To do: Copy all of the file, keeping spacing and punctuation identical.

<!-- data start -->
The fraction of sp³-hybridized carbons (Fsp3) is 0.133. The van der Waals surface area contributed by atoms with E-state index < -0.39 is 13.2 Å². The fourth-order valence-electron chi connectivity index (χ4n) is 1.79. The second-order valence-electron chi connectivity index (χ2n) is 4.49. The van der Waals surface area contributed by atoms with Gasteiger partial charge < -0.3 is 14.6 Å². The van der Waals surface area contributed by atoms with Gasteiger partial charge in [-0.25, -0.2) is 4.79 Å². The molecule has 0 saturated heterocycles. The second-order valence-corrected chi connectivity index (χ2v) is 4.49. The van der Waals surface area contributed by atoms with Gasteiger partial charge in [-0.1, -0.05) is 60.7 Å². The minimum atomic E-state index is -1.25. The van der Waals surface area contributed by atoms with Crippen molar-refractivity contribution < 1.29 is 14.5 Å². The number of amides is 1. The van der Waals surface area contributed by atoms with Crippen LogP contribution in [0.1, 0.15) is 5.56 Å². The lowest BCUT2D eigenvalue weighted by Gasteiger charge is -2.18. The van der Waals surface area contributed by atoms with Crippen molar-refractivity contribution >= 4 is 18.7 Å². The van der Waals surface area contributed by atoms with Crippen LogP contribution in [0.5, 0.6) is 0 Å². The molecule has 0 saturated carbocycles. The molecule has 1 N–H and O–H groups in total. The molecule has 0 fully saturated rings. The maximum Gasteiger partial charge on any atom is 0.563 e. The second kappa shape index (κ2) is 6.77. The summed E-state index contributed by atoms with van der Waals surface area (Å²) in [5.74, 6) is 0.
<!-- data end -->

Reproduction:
The fraction of sp³-hybridized carbons (Fsp3) is 0.133. The van der Waals surface area contributed by atoms with E-state index < -0.39 is 13.2 Å². The fourth-order valence-electron chi connectivity index (χ4n) is 1.79. The second-order valence-electron chi connectivity index (χ2n) is 4.49. The van der Waals surface area contributed by atoms with Gasteiger partial charge < -0.3 is 14.6 Å². The van der Waals surface area contributed by atoms with Gasteiger partial charge in [-0.25, -0.2) is 4.79 Å². The molecule has 0 saturated heterocycles. The second-order valence-corrected chi connectivity index (χ2v) is 4.49. The van der Waals surface area contributed by atoms with Gasteiger partial charge in [-0.1, -0.05) is 60.7 Å². The minimum atomic E-state index is -1.25. The van der Waals surface area contributed by atoms with Crippen molar-refractivity contribution < 1.29 is 14.5 Å². The number of amides is 1. The van der Waals surface area contributed by atoms with Crippen LogP contribution in [0.1, 0.15) is 5.56 Å². The lowest BCUT2D eigenvalue weighted by Gasteiger charge is -2.18. The van der Waals surface area contributed by atoms with Crippen molar-refractivity contribution >= 4 is 18.7 Å². The van der Waals surface area contributed by atoms with Crippen LogP contribution in [0.5, 0.6) is 0 Å². The molecule has 0 saturated carbocycles. The molecule has 1 N–H and O–H groups in total. The molecule has 0 fully saturated rings. The maximum Gasteiger partial charge on any atom is 0.563 e. The second kappa shape index (κ2) is 6.77. The summed E-state index contributed by atoms with van der Waals surface area (Å²) in [5.74, 6) is 0.